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Jumping into the Fire

San Diego PD's active shooter program teaches officers how to enter the kill zone and save lives.

October 01, 2002  |  by Dave Douglas

Rescue and Containment

Rescue teams and containment teams have the same basic organization as contact teams. The only difference is their missions. A contact team's job is to end the threat; a rescue team's goal is to aid the victims.

But a rescue team is still a police operation and does not involve emergency medical personnel. A rescue team is made up of a minimum of five to six sworn and armed police officers.


Rescue teams of armed officers should be sent in to retrieve the victims. The roles of the team members should be clearly defined and rehearsed. Grabbers retrieve the wounded; flankers provide cover.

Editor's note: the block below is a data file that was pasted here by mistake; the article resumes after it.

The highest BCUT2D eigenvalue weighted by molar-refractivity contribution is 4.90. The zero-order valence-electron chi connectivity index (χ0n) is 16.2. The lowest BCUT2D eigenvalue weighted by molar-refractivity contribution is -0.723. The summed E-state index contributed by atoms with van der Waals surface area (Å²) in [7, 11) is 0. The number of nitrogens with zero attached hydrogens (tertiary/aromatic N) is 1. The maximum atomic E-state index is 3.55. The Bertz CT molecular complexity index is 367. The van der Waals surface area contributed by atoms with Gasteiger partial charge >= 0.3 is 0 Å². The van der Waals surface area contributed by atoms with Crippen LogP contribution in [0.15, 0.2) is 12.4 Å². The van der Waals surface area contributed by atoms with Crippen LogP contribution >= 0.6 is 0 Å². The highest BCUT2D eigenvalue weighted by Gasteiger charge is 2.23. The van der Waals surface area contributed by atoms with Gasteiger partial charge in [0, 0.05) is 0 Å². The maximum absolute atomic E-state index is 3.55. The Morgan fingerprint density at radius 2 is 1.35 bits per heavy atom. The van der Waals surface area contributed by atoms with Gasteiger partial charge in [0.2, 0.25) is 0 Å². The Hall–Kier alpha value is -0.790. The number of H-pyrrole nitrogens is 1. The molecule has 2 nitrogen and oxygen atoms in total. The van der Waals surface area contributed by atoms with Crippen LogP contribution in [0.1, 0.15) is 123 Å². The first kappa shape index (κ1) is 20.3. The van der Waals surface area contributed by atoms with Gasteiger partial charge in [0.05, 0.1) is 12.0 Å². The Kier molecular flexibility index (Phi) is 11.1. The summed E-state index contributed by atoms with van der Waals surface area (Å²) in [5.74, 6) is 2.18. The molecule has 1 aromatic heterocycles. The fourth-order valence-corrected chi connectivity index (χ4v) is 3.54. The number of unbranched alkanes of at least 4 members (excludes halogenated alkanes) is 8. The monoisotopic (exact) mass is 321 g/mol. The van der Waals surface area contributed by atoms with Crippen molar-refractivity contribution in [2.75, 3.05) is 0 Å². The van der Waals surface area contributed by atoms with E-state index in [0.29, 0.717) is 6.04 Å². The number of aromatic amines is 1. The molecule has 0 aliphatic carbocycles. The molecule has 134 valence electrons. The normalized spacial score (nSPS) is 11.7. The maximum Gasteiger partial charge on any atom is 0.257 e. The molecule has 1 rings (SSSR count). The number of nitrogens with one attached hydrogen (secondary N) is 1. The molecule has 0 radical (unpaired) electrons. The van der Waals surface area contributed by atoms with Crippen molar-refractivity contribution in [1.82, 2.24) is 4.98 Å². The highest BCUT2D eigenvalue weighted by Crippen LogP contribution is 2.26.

And a rescue team acts like an armed unit. If rescue attempts are made in danger zones, the rescue team's movements should be conducted from a "T" or diamond formation just like the contact team. The formation should only be broken when the suspect(s) has been neutralized, contained, or barricaded.

Like the contact team leader, the rescue team leader is charged with assembling and organizing his or her team as soon as possible after arriving at the site. The leader's first priority is to assign a second in command and to organize the team members according to their respective tasks. He or she then directs the team based on visual observation of downed victims or by directions provided by the contact team leader.

One critical difference between the jobs of the rescue team leader and the contact team leader is that the rescue team leader must choose a safe location as the evacuation point for the victims. Then before deploying, he or she needs to be sure that all of the team members are on the same page.

Also, as an armed police unit, the rescue team has to be ready to do battle. It has to be flexible, trained in rescue and combat. For example, if the rescue team confronts the suspect(s), it must change into a contact team.